The United States and Israel teamed up to design Flame, one of the nastiest computer viruses ever discovered in the wilds of the Internet, according to a report.
Flame, which is a highly sophisticated piece of malware that turns infected computers into listening machines, was designed to map out Iran's nuclear systems and spy on Iranian officials, according to "Western officials with knowledge of the effort," reports the Washington Post.
[More from Mashable: Webcam Spying Student Released From Jail After 20 Days]
Flame was designed to disguise itself as a commonplace Windows software update. Once infected, computers became sophisticated spying devices, sending data from hard drives, computer microphones, webcams and nearby Bluetooth-enabled devices such as mobile phones back to the malware's creator or creators.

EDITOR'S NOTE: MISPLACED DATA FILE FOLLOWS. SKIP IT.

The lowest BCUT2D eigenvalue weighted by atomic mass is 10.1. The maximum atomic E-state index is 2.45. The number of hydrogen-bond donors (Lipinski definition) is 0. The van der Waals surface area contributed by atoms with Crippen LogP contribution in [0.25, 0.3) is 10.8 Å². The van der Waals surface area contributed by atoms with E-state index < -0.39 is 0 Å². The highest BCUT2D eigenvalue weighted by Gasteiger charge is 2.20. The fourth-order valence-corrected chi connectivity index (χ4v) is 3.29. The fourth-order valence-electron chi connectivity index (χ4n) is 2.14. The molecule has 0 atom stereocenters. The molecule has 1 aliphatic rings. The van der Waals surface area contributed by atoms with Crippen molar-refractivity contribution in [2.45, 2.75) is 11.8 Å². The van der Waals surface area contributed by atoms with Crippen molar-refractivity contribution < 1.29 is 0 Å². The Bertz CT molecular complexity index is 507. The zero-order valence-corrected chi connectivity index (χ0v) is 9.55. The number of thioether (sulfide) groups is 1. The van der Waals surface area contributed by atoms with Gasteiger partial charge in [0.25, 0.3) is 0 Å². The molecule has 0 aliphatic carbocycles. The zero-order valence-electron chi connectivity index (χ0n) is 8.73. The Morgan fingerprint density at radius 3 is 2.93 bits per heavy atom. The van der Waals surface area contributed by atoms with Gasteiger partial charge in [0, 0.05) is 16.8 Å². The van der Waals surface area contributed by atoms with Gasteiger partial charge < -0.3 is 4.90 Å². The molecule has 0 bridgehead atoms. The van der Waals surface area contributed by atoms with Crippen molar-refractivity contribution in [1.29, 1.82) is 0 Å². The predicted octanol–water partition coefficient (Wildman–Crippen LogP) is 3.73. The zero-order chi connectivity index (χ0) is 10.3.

[More from Mashable: Male-Dominated ‘Foreign Policy’ Twitterati List Sparks Controversy]
Flame was first detected by Kaspersky Lab, a Russian-based computer security firm, in May. Kaspersky's analysts said it could have been several years old, and experts said its complexity indicated it could have only been produced by a government or military.
Some observers believed that either the U.S. or Israel were involved in Flame's creation from an early point -- speculation that increased after a June New York Times report that the two countries were behind Stuxnet, which caused physical damage to an Iranian nuclear facility. Israel denied being involved with Flame earlier this month.
This story originally published on Mashable here.